- Rhône and other reds from southern France – these are proper all-rounders when you have a cheeseboard of French cheeses
- Chardonnay – pair this with buttery cheddar
- Merlot, Cabernet Sauvignon and blends of Bordeaux – these pair well with varieties of hard cheeses, such as Gouda or cheddar
- Pinot Grigio – this pairs well with any type of mild cheese from Italy. You will enjoy this combination most with a platter of antipasti
- Chianti – pecorino and parmigiano are some of the cheeses you can have with this wine
- Champagne and other types of sparkling wine – these can be had with Chaource or Vacherin Mont d’Or
- Sauvignon Blanc – pair this with feta or goat cheese. You could also use cheese with herbs and garlic
- Pinot Noir – this can be paired with Camembert and Brie.
Get to know “Best Grapes for Making Wine” to get more knowledge on the kinds of flavors you’re going to be tasting with these cheese pairings
How To Wine Pair Like a Pro
Sometimes, the best wine pairings aren’t what you expected. These kinds of results may keep you from trying your own suggestions. The best pairings for your mood/tastes/preferences depend on your own musings more than anything else. Here are some top tips that should make the matching more than just the type of wine and cheese.
More Ingredients to Add
This, again, is an aspect of wine pairing that depends heavily on how you feel at that moment. You can have bread, crackers, fresh or dried fruit, olives, nuts or cold meats. What are you in the mood for? A pairing of manchego cheese could do with some quince paste (membrillo). Blue cheese, on the other hand, can be had with walnut bread (crumbly). Having some extra ingredients to add to the array of tastes can be a good way to balance wine with the cheese and make it more of a treat. Try brie cheese with Beaujolais and cherries. The notes of cherry on the wine will combine well with the fruit.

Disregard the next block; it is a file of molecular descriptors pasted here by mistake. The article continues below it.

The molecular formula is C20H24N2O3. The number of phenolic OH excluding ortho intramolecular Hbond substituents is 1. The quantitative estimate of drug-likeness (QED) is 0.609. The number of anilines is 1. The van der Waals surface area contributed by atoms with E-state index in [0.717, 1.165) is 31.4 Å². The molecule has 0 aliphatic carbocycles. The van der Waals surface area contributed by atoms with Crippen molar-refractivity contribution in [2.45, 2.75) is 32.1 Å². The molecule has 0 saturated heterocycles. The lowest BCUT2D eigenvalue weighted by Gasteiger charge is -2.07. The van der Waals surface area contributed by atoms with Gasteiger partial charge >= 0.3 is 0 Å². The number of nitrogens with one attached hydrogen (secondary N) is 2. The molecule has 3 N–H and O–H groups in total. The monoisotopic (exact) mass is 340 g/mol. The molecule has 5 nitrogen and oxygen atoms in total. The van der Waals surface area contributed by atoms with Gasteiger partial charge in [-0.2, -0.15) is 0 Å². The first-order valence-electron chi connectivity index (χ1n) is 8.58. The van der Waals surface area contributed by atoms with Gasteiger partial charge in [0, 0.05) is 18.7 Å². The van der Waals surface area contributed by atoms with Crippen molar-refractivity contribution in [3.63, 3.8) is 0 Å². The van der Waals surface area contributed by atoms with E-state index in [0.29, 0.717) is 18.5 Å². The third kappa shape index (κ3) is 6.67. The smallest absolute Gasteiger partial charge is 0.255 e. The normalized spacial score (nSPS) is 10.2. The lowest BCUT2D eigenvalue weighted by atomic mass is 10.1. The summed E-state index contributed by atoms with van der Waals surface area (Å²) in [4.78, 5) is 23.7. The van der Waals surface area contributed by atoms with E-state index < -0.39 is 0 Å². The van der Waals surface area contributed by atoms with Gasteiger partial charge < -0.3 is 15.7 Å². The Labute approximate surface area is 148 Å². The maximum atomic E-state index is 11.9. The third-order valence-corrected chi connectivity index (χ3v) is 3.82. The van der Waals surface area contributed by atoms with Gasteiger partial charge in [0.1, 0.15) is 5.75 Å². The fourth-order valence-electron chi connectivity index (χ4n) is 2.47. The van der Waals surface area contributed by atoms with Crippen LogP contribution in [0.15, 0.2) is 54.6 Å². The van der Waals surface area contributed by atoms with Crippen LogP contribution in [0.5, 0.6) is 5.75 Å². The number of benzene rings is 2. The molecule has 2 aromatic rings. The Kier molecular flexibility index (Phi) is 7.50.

Use White Wine For Your Pairings Whenever You Can
We know that red wine may have more devotees than white but, in this case, you are better off going with varieties of white. Wondering how this could be? Think about some of the fruits you would ideally have with cheese and your mind immediately goes to pears and apples. These are the same kinds of fresh flavors you can expect from white wines. Some of the well-known pairs for white wine are crisp whites of the Jura region and comté and Sauvignon Blanc and goat cheese. We also encourage you to try a combination of cheddar and oaky Chardonnay– it’s a pleasant surprise for your taste buds.
Keep Tested Matches Intact, but Feel Free to Take Them a Step Further
According to your analysis, what makes these pairs work so well? For example, that pair of Port and stilton tells you that sweet reds work well with blue cheese! Following this logic, you could also pair Valpolicella or Amarone with gorgonzola.
Sensational wine and cheese pairings often come out of a trial and error process that often has more misses than hits. It takes thoughtful consideration, and a good imagination, to come up with unique pairings. Even so, do not allow your fears to be an inhibitor; go ahead and see what you can come up with.